Winter Stroll

I know, I know, it’s too early for Christmas. I agree completely. However, I couldn’t help but pick up Winter Stroll by Elin Hilderbrand when I was at the library. I read the first book in this trilogy, Winter Street, when it first came out and I devoured it in one sitting. I haven’t had a chance to read the final installment, Winter Storm yet, but I’ll be picking it up soon.  I highly recommend grabbing all three and checking them out.

So as not to spoil anything, I’ll just say this, Winter Stroll picks up a year after the first book ends, a few weeks before Christmas on Nantucket. The story follows the Quinn family in the aftermath of a hard year full of huge changes.

I’ve read a few of Hilderbrand’s books at this point. And what I like most about her writing deals with her characters. It’s easy to pass her books off as fluff, with the covers full of beach scenes. But this is serious literature. If a man had written any of her books, the covers wouldn’t give off such a beachy vibe. What she does brilliantly is write truly complicated characters. None of them feel cliched or like they’re filling in the spot of a troupe. Instead, especially the women of her books, they are nasty and joyful and full of cracks and imperfections. At first glance, her characters come off as perfect preppy women of a certain social class in New England. As the reader gets to know them, we realize how they’re actually complicated women who are jealous, have bad relationships and try their best to be good mothers, partners and friends.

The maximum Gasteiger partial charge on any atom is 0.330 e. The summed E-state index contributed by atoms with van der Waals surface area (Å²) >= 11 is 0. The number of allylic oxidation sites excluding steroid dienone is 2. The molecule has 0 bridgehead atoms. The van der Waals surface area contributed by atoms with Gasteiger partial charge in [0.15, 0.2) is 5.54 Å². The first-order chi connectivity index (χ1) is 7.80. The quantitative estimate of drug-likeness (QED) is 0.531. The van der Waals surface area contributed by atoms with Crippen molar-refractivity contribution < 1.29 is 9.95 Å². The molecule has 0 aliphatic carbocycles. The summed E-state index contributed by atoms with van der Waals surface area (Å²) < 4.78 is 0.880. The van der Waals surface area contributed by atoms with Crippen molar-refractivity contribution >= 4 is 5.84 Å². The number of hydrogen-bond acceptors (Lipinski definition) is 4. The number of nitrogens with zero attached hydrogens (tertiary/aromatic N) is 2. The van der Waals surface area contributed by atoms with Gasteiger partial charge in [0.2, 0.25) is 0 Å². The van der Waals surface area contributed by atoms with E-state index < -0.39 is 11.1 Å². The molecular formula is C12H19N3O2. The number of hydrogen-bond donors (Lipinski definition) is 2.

Sometimes I find myself trying to like a book others have recommended but I find the characters boring. That’s usually because they aren’t realistic. No one is perfect and Hilderbrand’s aren’t. She writes women that we assume have it together. Instead, they have fascinating inner dialogues and actions. They’re real and they could be the woman in front of you at Starbucks or the woman who you help gather the contents of her purse after it explodes in line at the grocery store. I recognize the women I’ve babysat for, who I teach yoga too and even sometimes myself in her characters.

In Winter Stroll, I enjoy how each section of the story is broken up by point of view. The cast of characters is large and diverse and getting a chance to hear from them all is an interesting way to digest a story like this. This novel takes place over the course of a stress filled weekend, one of those intense family times when everyone is edgy. Getting to experience it from everyone’s point of view makes the book even more interesting and enjoyable.

Over Thanksgiving, start with Winter Street, Winter Stroll and Winter Storm. These books will be a nice break and allow you to focus on the Quinn family drama, not your own.

 

 

 

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